On the other hand, I as the veteran with PTSD can't fathom how no one would not know that the noise a front end loader on tracks makes would make me feel like I was back in the Desert and therefore I'd be totally triggered. Seriously, people, what the fuck? This is exactly how I felt on Saturday. Not saying it was right, or even justified, but it's how I felt. 

It's taken me a long time-- years, and lots of therapy-- to be able to calmly and politely ask someone to stop doing something that's triggering me. It is still difficult most of the time, because the response is often indifference or in some cases, openly hostile. In the case of indifference, asking again or asking in a stronger way can sometimes escalate the situation into something more than it should be. In every case, having to ask more than once makes the situation more anxious for me. When the response is hostile (or let's just say, less than polite) things ramp up very quickly because now in addition to the initial trigger I'm also threatened and ready to defend myself.

How do I know that the noise from a front end loader is a trigger, or that the sound a truck makes when it backs up is a trigger? I really didn't until 2012, when every street around my apartment as well as the campus physical plant a block away were all under construction at once. Every day, all summer, at 0500 the trucks and jackhammers and shovels and all the other heavy equipment would start up and run all day. It wasn't until I found myself thinking that it felt like being in a war zone to realize that yes, it did feel exactly like being in a war zone.

If you read my blog, especially a post like this, you probably know more about what triggers me than anyone-- even more than the therapists I've had. Much of the therapy I've had didn't deal directly with triggers, instead focusing on other things. Mindfulness especially, the "leaves on a stream" bit, has a lot to say about just accepting thoughts as they come; this is perhaps all right when the intrusive thought is about the baked chicken and rice a roni that the family cooked this week and how it reminds you of when you had baked chicken and rice a roni for several weeks at a time in the Desert.

There's a story behind this. When Iran held 52 Americans hostage at the embassy in Tehran for 444 days, the Americans were often fed chicken and rice. At one point in the Desert, it was said-- I'm not sure by who-- that the reason we were getting chicken and rice so often was that based on what the hostages said after leaving Iran it was commonly believed that that's what Americans liked to eat. MREs suddenly tasted a lot better after hearing that.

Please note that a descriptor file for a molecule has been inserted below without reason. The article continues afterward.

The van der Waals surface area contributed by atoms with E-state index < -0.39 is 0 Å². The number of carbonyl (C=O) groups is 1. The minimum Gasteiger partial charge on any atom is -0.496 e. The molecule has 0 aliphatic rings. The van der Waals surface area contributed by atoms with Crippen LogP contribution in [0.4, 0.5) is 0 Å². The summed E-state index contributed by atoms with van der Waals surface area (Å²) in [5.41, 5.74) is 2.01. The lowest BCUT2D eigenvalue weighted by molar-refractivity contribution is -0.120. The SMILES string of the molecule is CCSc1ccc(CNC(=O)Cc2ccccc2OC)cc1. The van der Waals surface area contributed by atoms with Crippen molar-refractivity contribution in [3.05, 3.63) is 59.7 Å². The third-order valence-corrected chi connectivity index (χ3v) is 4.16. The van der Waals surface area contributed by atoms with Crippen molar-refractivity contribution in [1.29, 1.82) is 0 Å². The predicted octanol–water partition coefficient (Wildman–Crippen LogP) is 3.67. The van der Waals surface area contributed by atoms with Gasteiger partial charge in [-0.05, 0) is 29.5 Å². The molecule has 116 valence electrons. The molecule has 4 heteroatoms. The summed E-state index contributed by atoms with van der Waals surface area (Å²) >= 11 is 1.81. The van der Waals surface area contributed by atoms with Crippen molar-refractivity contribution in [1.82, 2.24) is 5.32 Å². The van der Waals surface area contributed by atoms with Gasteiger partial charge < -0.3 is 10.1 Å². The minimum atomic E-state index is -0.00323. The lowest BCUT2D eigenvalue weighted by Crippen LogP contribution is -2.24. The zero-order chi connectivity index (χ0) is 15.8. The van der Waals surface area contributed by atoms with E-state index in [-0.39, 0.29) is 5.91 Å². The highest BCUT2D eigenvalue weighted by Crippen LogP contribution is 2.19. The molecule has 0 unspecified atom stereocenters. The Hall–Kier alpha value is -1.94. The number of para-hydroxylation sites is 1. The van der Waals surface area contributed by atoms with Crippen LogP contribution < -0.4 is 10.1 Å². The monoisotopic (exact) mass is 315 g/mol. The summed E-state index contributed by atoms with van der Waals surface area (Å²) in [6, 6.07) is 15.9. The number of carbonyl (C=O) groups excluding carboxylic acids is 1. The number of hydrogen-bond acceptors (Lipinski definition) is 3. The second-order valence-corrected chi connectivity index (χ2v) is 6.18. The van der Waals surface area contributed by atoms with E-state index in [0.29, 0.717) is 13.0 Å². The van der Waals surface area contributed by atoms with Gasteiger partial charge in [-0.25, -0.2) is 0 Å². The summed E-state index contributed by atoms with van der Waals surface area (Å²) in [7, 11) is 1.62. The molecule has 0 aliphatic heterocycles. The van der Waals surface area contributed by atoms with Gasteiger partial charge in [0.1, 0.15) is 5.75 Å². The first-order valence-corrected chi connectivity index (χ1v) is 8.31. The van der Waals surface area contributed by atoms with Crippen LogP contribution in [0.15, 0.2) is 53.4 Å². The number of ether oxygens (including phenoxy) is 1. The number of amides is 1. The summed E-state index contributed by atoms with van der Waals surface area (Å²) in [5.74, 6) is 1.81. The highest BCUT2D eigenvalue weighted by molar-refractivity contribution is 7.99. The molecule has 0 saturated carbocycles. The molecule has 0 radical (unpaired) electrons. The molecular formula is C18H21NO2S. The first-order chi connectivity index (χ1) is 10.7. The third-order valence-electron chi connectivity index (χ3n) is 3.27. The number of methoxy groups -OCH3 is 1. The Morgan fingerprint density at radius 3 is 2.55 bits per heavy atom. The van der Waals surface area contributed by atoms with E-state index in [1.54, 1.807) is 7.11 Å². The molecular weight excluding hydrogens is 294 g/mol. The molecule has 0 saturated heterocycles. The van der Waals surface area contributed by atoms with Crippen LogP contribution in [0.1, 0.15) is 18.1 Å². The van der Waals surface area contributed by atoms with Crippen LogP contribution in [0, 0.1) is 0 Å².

Unless I told you the story, and unless there's a reason for it to come up (i.e you cooked me chicken and rice for supper) you'd never know it's a trigger. I have at times just sucked up the emotion and ate the damn chicken and rice because it's either all the food I'm going to get (I have no money and it was free), or I'm in a situation where it would just be really too complicated to have to explain.

It is the rest of the triggers that are the problem. Many times I don't know something is a trigger until I encounter it. Still other times I don't think about it because I'm not anywhere that I expect it-- in a toy store, sure I expect to hear at least one kid screaming. In the middle of nowhere on Saturday morning I don't expect to hear a front end loader when there's no reason that I can think of for one to be outside my window.

I can tell you, as I've told my family that's here visiting, that I don't like and need to avoid loud noises and that I don't handle surprises well. It will still take someone walking up behind me in the kitchen and my turning around and yelling "DON'T FUCKING WALK UP BEHIND ME" for you to understand. It will still take me disappearing for several hours for no apparent reason, and you still won't get that by loud noise I mean exactly things like a front end loader doing its thing outside my window.

The hard part is that I still don't completely understand everything that's going on in my head, and probably never completely will. People are normally rather flaky animals, and someone with PTSD is even more so. The really hard part is that as a person's environment changes, as the world changes, so too PTSD changes. What wasn't a trigger before, might be tomorrow. What is now, might not be so much a year from now.

Sometimes, getting in the truck and driving to the next state over for a few hours is just the best that I can do. S'all I got.